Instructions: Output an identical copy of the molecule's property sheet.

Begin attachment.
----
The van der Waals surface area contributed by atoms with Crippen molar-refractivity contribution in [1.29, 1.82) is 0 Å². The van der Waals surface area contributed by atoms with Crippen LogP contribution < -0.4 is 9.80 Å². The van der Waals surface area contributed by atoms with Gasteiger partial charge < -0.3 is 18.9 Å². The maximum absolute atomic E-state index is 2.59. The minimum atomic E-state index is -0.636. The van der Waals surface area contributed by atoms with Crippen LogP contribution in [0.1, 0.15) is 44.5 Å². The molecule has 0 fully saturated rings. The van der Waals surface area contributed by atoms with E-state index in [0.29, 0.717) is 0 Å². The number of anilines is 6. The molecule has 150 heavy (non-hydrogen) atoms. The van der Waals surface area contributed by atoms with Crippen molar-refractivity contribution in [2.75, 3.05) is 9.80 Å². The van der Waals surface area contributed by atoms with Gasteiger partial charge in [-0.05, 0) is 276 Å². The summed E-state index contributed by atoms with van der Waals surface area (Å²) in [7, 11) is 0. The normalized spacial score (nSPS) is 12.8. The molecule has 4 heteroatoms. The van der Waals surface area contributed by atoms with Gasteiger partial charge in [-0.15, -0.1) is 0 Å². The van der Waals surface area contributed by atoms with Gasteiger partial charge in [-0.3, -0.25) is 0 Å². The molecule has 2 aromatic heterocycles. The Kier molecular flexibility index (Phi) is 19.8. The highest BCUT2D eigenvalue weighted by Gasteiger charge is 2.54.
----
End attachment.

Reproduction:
The van der Waals surface area contributed by atoms with Crippen molar-refractivity contribution in [1.29, 1.82) is 0 Å². The van der Waals surface area contributed by atoms with Crippen LogP contribution < -0.4 is 9.80 Å². The van der Waals surface area contributed by atoms with Gasteiger partial charge < -0.3 is 18.9 Å². The maximum absolute atomic E-state index is 2.59. The minimum atomic E-state index is -0.636. The van der Waals surface area contributed by atoms with Crippen LogP contribution in [0.1, 0.15) is 44.5 Å². The molecule has 0 fully saturated rings. The van der Waals surface area contributed by atoms with E-state index in [0.29, 0.717) is 0 Å². The number of anilines is 6. The molecule has 150 heavy (non-hydrogen) atoms. The van der Waals surface area contributed by atoms with Crippen molar-refractivity contribution in [2.75, 3.05) is 9.80 Å². The van der Waals surface area contributed by atoms with Gasteiger partial charge in [-0.05, 0) is 276 Å². The summed E-state index contributed by atoms with van der Waals surface area (Å²) in [7, 11) is 0. The normalized spacial score (nSPS) is 12.8. The molecule has 4 heteroatoms. The van der Waals surface area contributed by atoms with Gasteiger partial charge in [-0.15, -0.1) is 0 Å². The van der Waals surface area contributed by atoms with Gasteiger partial charge in [-0.3, -0.25) is 0 Å². The molecule has 2 aromatic heterocycles. The Kier molecular flexibility index (Phi) is 19.8. The highest BCUT2D eigenvalue weighted by Gasteiger charge is 2.54.